When someone said that it was a horrible thing to own people, she proceeded to explain why there was nothing wrong with owning uman beings. Her family had been shrewd business people who understood that it was absolutely necessary for their survival for them to own people. %0D
Someone asked if anyone from the families of the slaves had ever tried to contact her family to try to find out anything about their history or information on other family members. My mom pulled a look like someone had just offered her a fried baby%E2%80%99s leg for dinner. She said that neither she, or anyone in her family had ever had any contact with %E2%80%9Cthose people%E2%80%9D. %0D
She said that her family, in owning slaves, had really been doing a very good thing for them. They got to leave Africa, which was an illiterate, diseased, and mostly evil country full of people who had no chance of a better life, to come to America. They were treated well when they were bought by her family, because for the first time in their lives they lived in a proper house, one with a roof on it. According to her, the most important thing her family had done for their slaves was to teach them that their religion was wrong, and had brought so many people to Christianity and had, as a result, saved their souls. %0D
By that point everyone had a horrified look on their face. My sister and I had to force her to leave the party and make her go back upstairs to her hotel room. She didn%E2%80%99t understand what she had done that was so bad, and in typical mom fashion, found a way to dump the blame on someone else. Supposedly my sister and I got her drunk just to embarrass her, and make her look like trash. Ya right, like she needed any help at with that.%0D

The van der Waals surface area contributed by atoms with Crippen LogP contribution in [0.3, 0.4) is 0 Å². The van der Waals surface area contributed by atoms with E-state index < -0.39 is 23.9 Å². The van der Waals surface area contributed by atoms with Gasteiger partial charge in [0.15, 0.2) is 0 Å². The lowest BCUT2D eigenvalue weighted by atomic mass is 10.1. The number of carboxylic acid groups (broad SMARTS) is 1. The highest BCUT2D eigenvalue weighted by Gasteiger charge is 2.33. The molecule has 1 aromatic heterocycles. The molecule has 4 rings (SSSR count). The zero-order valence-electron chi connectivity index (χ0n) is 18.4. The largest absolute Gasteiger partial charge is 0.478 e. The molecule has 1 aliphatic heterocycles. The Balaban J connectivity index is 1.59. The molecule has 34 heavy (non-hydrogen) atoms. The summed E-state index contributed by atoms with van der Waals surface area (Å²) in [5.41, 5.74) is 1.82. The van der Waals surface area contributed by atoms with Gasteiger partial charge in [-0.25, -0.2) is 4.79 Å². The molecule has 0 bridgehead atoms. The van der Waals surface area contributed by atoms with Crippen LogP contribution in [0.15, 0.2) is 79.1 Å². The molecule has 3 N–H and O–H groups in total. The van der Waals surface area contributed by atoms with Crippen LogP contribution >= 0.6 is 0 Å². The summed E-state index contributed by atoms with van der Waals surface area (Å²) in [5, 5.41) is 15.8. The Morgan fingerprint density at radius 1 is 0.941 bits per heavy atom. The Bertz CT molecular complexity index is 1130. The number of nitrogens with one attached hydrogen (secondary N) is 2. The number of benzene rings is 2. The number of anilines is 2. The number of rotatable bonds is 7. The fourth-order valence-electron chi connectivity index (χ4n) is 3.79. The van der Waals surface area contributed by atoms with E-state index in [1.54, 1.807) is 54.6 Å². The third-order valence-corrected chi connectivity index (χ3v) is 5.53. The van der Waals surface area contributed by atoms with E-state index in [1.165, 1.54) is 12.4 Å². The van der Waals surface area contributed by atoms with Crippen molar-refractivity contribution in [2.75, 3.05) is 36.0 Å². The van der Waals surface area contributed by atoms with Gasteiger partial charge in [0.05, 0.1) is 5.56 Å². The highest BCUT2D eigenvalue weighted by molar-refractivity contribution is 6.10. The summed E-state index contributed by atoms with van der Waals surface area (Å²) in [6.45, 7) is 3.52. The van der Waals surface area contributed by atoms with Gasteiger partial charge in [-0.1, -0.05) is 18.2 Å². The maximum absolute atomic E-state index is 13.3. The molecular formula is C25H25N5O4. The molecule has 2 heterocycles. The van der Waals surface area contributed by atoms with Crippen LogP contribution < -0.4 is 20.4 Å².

My sister was sure that after my mom%E2%80%99s performance her fianc%C3%A9 was going to break up with her. It didn%E2%80%99t happen but he did insist, along with his parents, that our mom didn%E2%80%99t come to the wedding. I know it might sound heartless, but no one wanted to take on the risk of her behavior.
Sorry to go on like that and sounding all EST-y. I%E2%80%99d meant to write a short reply but hit save post before reconsidering
Sadly, no. Proper slavery has never been legal in Australia.
[quote]and that ancestor actually desserted the confederate army and spent a few years in a confederate prison\
Nice to know that those rebels had cake and ice cream!
When I was forced to go to church as a kid, we would always sing ''Amazing Grace''. and I heard recently that Amazing Grace was written by a prominent slaveowner who came to regret the sin of slavery and so that''s what the song is about. But I don''t remember any references to slavery in ''Amazing Grace''. Can anybody explain?